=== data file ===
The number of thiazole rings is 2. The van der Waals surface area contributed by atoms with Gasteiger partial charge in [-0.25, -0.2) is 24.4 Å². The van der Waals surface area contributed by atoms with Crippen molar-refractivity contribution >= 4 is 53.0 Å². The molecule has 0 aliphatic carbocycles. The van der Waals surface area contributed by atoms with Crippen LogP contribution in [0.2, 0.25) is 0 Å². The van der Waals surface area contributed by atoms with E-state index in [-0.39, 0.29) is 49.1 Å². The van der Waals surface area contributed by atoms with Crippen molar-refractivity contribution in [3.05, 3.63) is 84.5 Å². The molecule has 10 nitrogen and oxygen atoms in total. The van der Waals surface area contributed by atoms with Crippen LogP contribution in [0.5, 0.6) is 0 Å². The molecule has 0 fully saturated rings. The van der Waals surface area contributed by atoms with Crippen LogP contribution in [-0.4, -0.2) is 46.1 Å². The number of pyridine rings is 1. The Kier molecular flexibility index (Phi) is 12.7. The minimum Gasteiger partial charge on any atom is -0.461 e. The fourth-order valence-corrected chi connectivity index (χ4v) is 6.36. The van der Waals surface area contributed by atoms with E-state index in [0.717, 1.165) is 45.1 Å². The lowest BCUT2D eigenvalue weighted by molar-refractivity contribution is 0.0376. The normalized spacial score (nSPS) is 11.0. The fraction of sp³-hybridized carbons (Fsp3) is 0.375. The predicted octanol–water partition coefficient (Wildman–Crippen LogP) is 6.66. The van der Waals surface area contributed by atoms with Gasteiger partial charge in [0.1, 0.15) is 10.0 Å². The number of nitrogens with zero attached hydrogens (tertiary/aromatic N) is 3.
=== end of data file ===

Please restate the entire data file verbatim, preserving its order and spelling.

The number of thiazole rings is 2. The van der Waals surface area contributed by atoms with Gasteiger partial charge in [-0.25, -0.2) is 24.4 Å². The van der Waals surface area contributed by atoms with Crippen molar-refractivity contribution >= 4 is 53.0 Å². The molecule has 0 aliphatic carbocycles. The van der Waals surface area contributed by atoms with Crippen LogP contribution in [0.2, 0.25) is 0 Å². The van der Waals surface area contributed by atoms with E-state index in [-0.39, 0.29) is 49.1 Å². The van der Waals surface area contributed by atoms with Crippen molar-refractivity contribution in [3.05, 3.63) is 84.5 Å². The molecule has 10 nitrogen and oxygen atoms in total. The van der Waals surface area contributed by atoms with Crippen LogP contribution in [0.5, 0.6) is 0 Å². The molecule has 0 fully saturated rings. The van der Waals surface area contributed by atoms with Crippen LogP contribution in [-0.4, -0.2) is 46.1 Å². The number of pyridine rings is 1. The Kier molecular flexibility index (Phi) is 12.7. The minimum Gasteiger partial charge on any atom is -0.461 e. The fourth-order valence-corrected chi connectivity index (χ4v) is 6.36. The van der Waals surface area contributed by atoms with E-state index in [0.717, 1.165) is 45.1 Å². The lowest BCUT2D eigenvalue weighted by molar-refractivity contribution is 0.0376. The normalized spacial score (nSPS) is 11.0. The fraction of sp³-hybridized carbons (Fsp3) is 0.375. The predicted octanol–water partition coefficient (Wildman–Crippen LogP) is 6.66. The van der Waals surface area contributed by atoms with Gasteiger partial charge in [0.1, 0.15) is 10.0 Å². The number of nitrogens with zero attached hydrogens (tertiary/aromatic N) is 3.